Geneva, 19 October 2016 – The World Meteorological Organization is forecasting that the weather over large parts of the world will be influenced by cool-neutral to weak La Niña conditions over the coming few months.
Today’s WMO Update finds that there is a 50-60% probability that weak La Niña conditions are developing that may persist into the first quarter of 2017. This is based on an expert assessment of the results of climate models run by the world’s leading prediction centers – around half of which predict that weak La Niña conditions will develop during the final quarter of 2016, while the others suggest a weakening to neutral conditions.
“Early and accurate forecasts of the powerful 2015-2016 El Niño saved untold lives. Our greatly improved ability to forecast El Niño and La Niña events will continue to protect communities while empowering society to plan for future weather conditions. This is essential for the agricultural and food security sectors, for management of water resources and public health, as well as for disaster risk reduction,” said WMO Secretary-General Petteri Taalas.
Although every La Niña is unique, certain patterns often appear. For example, La Niña is often associated with wet conditions in eastern Australia, Indonesia, the Philippines, Thailand and South Asia. It usually leads to increased rainfall in North Eastern Brazil, Colombia and other northern parts of South America, and drier than normal conditions in Uruguay, parts of Argentina, coastal Ecuador and northwestern Peru.
Note to editors:
El Niño and La Niña are opposite phases of atmosphere-ocean interplay over the tropical Pacific, collectively referred to as the El Niño/Southern Oscillation (ENSO). They have opposite effects on weather and climate in different parts of the world. Areas which receive below average rainfall during an El Niño tend to receive above average rainfall during a La Niña and vice versa.
La Niña refers to the large-scale cooling of the ocean surface temperatures in the central and eastern equatorial Pacific, coupled with changes in the tropical atmospheric circulation.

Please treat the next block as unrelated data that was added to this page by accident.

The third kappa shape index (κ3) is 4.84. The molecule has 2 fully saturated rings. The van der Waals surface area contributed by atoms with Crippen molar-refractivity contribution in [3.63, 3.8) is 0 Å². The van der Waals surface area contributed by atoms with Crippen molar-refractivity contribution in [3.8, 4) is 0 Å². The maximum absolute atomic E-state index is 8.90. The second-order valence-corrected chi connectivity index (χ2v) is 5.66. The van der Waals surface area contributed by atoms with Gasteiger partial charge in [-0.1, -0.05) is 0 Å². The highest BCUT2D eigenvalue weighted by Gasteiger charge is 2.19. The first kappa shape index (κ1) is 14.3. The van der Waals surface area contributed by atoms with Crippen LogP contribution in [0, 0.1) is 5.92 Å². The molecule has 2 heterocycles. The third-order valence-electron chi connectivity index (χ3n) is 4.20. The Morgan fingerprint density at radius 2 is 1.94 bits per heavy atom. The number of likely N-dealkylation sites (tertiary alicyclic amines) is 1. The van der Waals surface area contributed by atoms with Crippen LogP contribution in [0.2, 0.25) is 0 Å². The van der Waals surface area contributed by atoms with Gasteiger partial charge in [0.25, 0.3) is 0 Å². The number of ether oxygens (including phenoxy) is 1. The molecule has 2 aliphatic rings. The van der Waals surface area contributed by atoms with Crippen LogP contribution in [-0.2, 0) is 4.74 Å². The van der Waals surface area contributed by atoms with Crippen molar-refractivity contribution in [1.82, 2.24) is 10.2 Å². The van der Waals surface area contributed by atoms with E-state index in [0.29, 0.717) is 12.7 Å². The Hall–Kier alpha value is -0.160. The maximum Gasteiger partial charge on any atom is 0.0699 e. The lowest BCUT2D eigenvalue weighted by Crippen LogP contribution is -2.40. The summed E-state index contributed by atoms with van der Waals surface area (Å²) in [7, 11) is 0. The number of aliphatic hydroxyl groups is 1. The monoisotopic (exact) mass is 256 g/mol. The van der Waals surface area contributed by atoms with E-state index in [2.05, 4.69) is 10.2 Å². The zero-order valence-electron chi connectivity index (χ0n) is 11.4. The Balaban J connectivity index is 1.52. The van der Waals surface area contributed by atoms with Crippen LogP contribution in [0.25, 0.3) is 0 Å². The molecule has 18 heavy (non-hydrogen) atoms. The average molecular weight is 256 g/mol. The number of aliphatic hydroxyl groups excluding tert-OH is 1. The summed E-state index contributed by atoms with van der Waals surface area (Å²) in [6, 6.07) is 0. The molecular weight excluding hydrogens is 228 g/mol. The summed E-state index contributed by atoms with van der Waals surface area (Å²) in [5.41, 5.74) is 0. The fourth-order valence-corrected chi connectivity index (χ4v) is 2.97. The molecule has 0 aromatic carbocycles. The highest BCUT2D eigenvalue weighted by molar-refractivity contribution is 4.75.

The outcomes of La Niña are generally opposite to those of El Niño, but depend on the intensity of the event, the time of year it develops and the interaction with other climate patterns.
La Niña episodes feature a wave-like jet stream flow over the USA and Canada in the northern winter, with colder and stormier than average conditions across the North and warmer and less stormy conditions across the South.
La Niña events are generally associated with increased rainfall in southern Africa, and rainfall deficiency in equatorial eastern Africa – for instance eastern Kenya and Somalia.
La Niña tends to suppress tropical cyclone activity in the central and eastern Pacific basins, and enhances it across the Atlantic basin.
It is important to note that El Niño and La Niña are not the only factors that drive global climate patterns.
At the regional and national levels, seasonal outlooks need to assess the relative impacts of El Niño/La Niña and other locally relevant climate drivers. Regionally and locally applicable information is available via regional and national seasonal climate outlooks, such as those produced by WMO Regional Climate Centres (RCCs), Regional Climate Outlook Forums (RCOFs) and National Meteorological and Hydrological Services (NMHSs).
A WMO animation of the 2015-2016 El Niño can be found here.
For more information: Clare Nullis, firstname.lastname@example.org, +41 22 815 8478, +41 79 709 1397 (cell).